Word Origin & History
O.E. norð, from P.Gmc. *nurtha- (cf. O.N. norðr, O.Fris. north, M.Du. nort, Du. noord, Ger. nord), possibly ult. from PIE *ner- "left," also "below," as north is to the left when one faces the rising sun (cf. Skt. narakah "hell," Gk. enerthen "from beneath," Oscan-Umbrian nertrak "left"). The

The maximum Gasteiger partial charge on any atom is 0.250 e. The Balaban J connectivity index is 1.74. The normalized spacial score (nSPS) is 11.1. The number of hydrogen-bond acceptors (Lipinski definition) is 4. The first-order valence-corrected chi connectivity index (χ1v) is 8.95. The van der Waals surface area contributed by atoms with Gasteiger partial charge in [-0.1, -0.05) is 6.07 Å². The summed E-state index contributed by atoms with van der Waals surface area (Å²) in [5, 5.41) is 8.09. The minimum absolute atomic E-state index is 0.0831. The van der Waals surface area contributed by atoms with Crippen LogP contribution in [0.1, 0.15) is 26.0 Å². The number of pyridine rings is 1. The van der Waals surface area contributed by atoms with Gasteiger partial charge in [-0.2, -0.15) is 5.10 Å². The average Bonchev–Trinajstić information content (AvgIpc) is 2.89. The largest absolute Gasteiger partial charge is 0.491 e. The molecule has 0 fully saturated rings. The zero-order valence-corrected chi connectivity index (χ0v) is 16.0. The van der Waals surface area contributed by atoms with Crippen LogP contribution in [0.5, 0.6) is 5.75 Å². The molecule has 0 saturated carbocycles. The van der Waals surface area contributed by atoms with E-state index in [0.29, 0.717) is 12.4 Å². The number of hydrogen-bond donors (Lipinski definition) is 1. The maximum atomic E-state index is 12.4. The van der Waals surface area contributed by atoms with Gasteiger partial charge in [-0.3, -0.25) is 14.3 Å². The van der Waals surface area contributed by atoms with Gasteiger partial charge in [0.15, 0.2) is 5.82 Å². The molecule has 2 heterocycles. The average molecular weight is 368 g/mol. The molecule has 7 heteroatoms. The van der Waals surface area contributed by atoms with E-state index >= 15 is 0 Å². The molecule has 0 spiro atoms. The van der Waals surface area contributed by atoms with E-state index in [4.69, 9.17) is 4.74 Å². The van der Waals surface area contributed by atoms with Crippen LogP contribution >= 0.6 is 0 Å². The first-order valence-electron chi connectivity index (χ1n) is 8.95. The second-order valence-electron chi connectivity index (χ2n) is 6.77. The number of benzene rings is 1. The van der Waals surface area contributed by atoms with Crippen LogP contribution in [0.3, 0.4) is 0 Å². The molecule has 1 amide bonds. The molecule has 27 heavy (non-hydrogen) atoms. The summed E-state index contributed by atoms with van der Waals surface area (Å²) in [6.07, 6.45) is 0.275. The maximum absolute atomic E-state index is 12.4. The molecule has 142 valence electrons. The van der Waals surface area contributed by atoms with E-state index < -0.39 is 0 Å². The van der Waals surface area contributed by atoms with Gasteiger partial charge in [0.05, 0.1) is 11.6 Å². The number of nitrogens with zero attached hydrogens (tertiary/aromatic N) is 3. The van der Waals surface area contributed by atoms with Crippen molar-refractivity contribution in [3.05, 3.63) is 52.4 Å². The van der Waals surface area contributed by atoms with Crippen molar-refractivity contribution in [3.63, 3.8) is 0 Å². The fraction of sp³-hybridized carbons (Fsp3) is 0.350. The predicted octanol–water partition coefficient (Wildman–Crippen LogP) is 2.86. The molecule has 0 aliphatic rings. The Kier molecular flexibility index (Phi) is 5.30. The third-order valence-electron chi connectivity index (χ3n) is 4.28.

same notion underlies Ir. tuaisceart "north." The usual word for "north" in the Romance languages is ultimately from English, cf. O.Fr. north (Fr. nord), borrowed from O.E. norð; It., Sp. norte are borrowed from O.Fr. North-easter "wind blowing from the northeast" is from 1794. North American first used 1766, by Franklin. Northwest Passage first attested 1600. Northerner in U.S. geo-political sense is attested from 1831. Northern lights "aurora borealis" first recorded 1721. North Star "Pole Star" is M.E. norþe sterre (1398, cf. M.Du. noirdstern, Ger. nordstern).